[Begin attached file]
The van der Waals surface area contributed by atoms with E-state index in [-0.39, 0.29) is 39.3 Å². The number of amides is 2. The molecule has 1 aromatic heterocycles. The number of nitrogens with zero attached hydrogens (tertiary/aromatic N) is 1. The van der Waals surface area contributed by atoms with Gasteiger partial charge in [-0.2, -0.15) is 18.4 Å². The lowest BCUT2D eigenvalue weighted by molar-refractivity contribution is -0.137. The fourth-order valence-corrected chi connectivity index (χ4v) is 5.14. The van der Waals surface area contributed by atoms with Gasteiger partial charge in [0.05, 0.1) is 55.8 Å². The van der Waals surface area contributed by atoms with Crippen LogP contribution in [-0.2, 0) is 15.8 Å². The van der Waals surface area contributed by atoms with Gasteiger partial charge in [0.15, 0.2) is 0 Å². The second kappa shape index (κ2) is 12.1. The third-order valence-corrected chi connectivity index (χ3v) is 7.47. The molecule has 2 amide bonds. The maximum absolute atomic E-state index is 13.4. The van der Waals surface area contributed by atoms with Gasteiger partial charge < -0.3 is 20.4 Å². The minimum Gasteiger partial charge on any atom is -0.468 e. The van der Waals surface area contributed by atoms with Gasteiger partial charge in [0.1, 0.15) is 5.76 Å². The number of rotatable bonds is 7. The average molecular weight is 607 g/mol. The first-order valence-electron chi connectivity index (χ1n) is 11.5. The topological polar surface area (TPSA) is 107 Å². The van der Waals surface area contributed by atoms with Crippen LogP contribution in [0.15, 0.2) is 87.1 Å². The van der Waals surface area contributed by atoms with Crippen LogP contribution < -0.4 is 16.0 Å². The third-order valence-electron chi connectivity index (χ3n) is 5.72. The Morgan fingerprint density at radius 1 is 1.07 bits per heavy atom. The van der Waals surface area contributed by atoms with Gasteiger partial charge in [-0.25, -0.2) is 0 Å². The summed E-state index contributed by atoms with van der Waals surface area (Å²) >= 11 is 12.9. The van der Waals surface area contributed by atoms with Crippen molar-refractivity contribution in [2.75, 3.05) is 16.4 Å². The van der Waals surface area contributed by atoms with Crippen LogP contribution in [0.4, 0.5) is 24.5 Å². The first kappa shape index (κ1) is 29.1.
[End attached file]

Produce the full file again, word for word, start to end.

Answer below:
The van der Waals surface area contributed by atoms with E-state index in [-0.39, 0.29) is 39.3 Å². The number of amides is 2. The molecule has 1 aromatic heterocycles. The number of nitrogens with zero attached hydrogens (tertiary/aromatic N) is 1. The van der Waals surface area contributed by atoms with Gasteiger partial charge in [-0.2, -0.15) is 18.4 Å². The lowest BCUT2D eigenvalue weighted by molar-refractivity contribution is -0.137. The fourth-order valence-corrected chi connectivity index (χ4v) is 5.14. The van der Waals surface area contributed by atoms with Gasteiger partial charge in [0.05, 0.1) is 55.8 Å². The van der Waals surface area contributed by atoms with Crippen LogP contribution in [-0.2, 0) is 15.8 Å². The van der Waals surface area contributed by atoms with Gasteiger partial charge in [0.15, 0.2) is 0 Å². The second kappa shape index (κ2) is 12.1. The third-order valence-corrected chi connectivity index (χ3v) is 7.47. The molecule has 2 amide bonds. The maximum absolute atomic E-state index is 13.4. The van der Waals surface area contributed by atoms with Gasteiger partial charge < -0.3 is 20.4 Å². The minimum Gasteiger partial charge on any atom is -0.468 e. The van der Waals surface area contributed by atoms with Gasteiger partial charge in [0.1, 0.15) is 5.76 Å². The number of rotatable bonds is 7. The average molecular weight is 607 g/mol. The first-order valence-electron chi connectivity index (χ1n) is 11.5. The topological polar surface area (TPSA) is 107 Å². The van der Waals surface area contributed by atoms with Crippen LogP contribution in [0.15, 0.2) is 87.1 Å². The van der Waals surface area contributed by atoms with Crippen LogP contribution < -0.4 is 16.0 Å². The third-order valence-electron chi connectivity index (χ3n) is 5.72. The Morgan fingerprint density at radius 1 is 1.07 bits per heavy atom. The van der Waals surface area contributed by atoms with Gasteiger partial charge in [-0.25, -0.2) is 0 Å². The summed E-state index contributed by atoms with van der Waals surface area (Å²) >= 11 is 12.9. The van der Waals surface area contributed by atoms with Crippen molar-refractivity contribution in [2.75, 3.05) is 16.4 Å². The van der Waals surface area contributed by atoms with Crippen LogP contribution in [0.4, 0.5) is 24.5 Å². The first kappa shape index (κ1) is 29.1.